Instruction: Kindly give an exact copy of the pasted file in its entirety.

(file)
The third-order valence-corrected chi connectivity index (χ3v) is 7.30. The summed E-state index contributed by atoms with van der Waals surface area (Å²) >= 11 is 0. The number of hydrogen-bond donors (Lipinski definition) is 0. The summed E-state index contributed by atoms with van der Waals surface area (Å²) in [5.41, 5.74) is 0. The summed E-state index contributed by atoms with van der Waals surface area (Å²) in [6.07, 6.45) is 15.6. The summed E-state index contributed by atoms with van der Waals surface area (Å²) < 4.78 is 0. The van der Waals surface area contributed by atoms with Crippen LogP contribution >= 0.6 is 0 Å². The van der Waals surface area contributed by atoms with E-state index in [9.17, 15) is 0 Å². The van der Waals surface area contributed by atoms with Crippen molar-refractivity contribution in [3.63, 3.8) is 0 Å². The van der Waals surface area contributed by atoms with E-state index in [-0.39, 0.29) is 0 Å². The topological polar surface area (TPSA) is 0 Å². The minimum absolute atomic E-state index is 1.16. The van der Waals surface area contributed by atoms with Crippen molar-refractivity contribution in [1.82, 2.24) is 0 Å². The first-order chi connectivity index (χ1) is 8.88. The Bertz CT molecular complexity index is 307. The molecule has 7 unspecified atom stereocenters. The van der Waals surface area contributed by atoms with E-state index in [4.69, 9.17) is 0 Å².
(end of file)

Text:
The third-order valence-corrected chi connectivity index (χ3v) is 7.30. The summed E-state index contributed by atoms with van der Waals surface area (Å²) >= 11 is 0. The number of hydrogen-bond donors (Lipinski definition) is 0. The summed E-state index contributed by atoms with van der Waals surface area (Å²) in [5.41, 5.74) is 0. The summed E-state index contributed by atoms with van der Waals surface area (Å²) in [6.07, 6.45) is 15.6. The summed E-state index contributed by atoms with van der Waals surface area (Å²) < 4.78 is 0. The van der Waals surface area contributed by atoms with Crippen LogP contribution >= 0.6 is 0 Å². The van der Waals surface area contributed by atoms with E-state index in [9.17, 15) is 0 Å². The van der Waals surface area contributed by atoms with Crippen molar-refractivity contribution in [3.63, 3.8) is 0 Å². The van der Waals surface area contributed by atoms with E-state index in [-0.39, 0.29) is 0 Å². The topological polar surface area (TPSA) is 0 Å². The minimum absolute atomic E-state index is 1.16. The van der Waals surface area contributed by atoms with Crippen molar-refractivity contribution in [1.82, 2.24) is 0 Å². The first-order chi connectivity index (χ1) is 8.88. The Bertz CT molecular complexity index is 307. The molecule has 7 unspecified atom stereocenters. The van der Waals surface area contributed by atoms with E-state index in [4.69, 9.17) is 0 Å².